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Sports & Fitness

Jets Audible Into Direct Response

15 Jan, 2010 By: Thomas Haire Response

With PSL seating covering more than 55,000 seats in the new stadium — PSLs are a one-time flat fee paid by ticket buyers for the rights to “own” a specific seat — and PSL prices ranging from $4,000 to $30,000 per seat, the Jets expected a rough road early on thanks to the 2008 economic meltdown that nearly coincided with the start of the campaign.

However, existing season ticket holders responded well to the process, which offered the best seating options to existing ticketholders based on seniority. To date, the Jets have sold more than 70 percent of their non-premium seats to existing season ticket holders.

At the same time, an auction for Coaches’ Club seating area — essentially the best seats in the house with PSLs between $20,000 and $30,000 — was held in fall 2008, opening up the opportunity to all Jets fans to buy the best seats in the house. It was a tack never before taken by a sports franchise, and the club pocketed $16 million for 700 total seats sold in the auction, with some lucky fans getting seats for far below the base rate.

Still, hard economic times have caused the Jets to make some changes in recent months. In late October, the team announced that it was making season tickets available to the general public after allowing existing ticketholders ample opportunity to select their new seats. Within that, the team also cut prices on some Mezzanine Club seats in half (from $400-500, down to $195-395, plus PSL), allowing previous purchasers the opportunity to cut their costs as well as making the seats more attractive to new buyers.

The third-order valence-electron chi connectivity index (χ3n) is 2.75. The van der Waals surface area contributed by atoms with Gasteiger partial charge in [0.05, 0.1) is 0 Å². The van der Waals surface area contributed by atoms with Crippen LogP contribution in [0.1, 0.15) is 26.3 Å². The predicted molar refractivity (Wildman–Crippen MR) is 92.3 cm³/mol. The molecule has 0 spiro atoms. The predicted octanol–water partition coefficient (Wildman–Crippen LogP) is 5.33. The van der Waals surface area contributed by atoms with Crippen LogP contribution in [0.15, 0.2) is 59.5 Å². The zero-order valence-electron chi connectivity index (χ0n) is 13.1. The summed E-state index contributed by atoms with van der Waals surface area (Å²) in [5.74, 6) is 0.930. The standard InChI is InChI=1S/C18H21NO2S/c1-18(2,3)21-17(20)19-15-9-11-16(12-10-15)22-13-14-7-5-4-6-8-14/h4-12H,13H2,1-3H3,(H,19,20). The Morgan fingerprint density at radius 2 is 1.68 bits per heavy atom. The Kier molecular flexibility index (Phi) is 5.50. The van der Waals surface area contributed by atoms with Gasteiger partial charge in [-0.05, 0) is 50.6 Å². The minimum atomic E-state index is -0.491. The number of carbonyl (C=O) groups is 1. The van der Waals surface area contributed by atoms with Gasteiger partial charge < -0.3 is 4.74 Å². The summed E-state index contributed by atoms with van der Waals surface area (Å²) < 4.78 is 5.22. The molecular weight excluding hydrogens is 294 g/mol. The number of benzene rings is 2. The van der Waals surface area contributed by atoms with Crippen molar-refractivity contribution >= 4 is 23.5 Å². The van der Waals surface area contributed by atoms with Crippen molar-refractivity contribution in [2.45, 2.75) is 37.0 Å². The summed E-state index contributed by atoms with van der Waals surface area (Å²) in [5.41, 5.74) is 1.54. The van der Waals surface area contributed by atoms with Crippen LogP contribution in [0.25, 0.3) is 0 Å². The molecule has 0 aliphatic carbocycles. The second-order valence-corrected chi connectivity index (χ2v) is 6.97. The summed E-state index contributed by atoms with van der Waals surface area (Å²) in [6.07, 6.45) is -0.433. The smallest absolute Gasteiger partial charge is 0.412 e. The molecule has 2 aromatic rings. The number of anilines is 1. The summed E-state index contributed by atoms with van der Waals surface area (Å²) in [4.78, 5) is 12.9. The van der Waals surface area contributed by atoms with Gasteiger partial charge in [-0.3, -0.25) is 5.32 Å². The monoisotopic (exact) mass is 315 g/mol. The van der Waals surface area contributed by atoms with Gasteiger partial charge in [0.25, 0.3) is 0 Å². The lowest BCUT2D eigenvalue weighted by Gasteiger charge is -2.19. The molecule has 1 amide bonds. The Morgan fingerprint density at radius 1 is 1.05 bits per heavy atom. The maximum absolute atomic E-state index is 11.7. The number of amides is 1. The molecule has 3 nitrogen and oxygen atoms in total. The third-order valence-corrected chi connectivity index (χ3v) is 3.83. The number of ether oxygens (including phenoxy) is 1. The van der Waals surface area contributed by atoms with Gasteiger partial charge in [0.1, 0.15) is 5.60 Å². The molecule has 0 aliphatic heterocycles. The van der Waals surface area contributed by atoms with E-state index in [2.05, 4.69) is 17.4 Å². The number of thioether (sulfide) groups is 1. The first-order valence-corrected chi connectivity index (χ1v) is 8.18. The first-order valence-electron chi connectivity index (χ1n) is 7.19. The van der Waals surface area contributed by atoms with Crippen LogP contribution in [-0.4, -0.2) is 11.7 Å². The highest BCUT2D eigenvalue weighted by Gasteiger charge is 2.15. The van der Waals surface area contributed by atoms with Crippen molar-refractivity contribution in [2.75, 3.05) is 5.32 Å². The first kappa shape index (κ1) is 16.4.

“We went on sale to the general market in late October with all remaining seats. We hit all of the different types of seats that are available, from clubs and suites to the upper deck, which is a non-PSL zone,” Ciccone says. “We have a very loyal but diverse fan base. People saw different value for different seats, and we try to hit all those wants and needs, from a marketing perspective. While the marketing hits a broad market, they all have one thing in common — they want to watch football live, whether in a club seat or upstairs. It was important for us to have a ticket offer for everybody, especially as the economy changed. We made sure there are a lot of different price points, and for our more expensive seats, we offered financing the PSL cost for up to 15 years.”

Direct response was a huge factor in the effort, from a TV spot to a print campaign to direct mail and all manner of Web advertising, including E-mail, a call-to-action was a major part of each outreach. “Considering the economic times, we believe the campaign has made a huge difference,” Ciccone says. “Of course, it’s not a complete success until the entire building is sold out. But direct response has allowed us to track what our respondents wanted, how our buyers came to us, and allowed us to be very flexible. With every wave of the campaign, we’ve seen enough ROI to cover more than the DR investment.”

The More You Learn …

Having worked for the franchise since 2002, Ciccone was able to lean on some experiences to know what to expect from a campaign infused with DR this time around.

“Historically, with many sports franchises, there has been a drop-off in ticket sales in the final season in an old stadium, and we saw some of this during the 2009 season,” Ciccone says. “With the announcement of the new stadium ticket policies and PSL pricing, we lost a few season ticketholders. However, we used a similar approach to sell those seats to how we’ve sold the new stadium.”

Not that the marketing effort there didn’t create a learning opportunity, however. “We learned that there were plenty of people out there who wanted Jets season tickets — but they had to be notified and marketed to,” she contends. “You can never take for granted that people will know about the availability of your product, no matter what it might be.”

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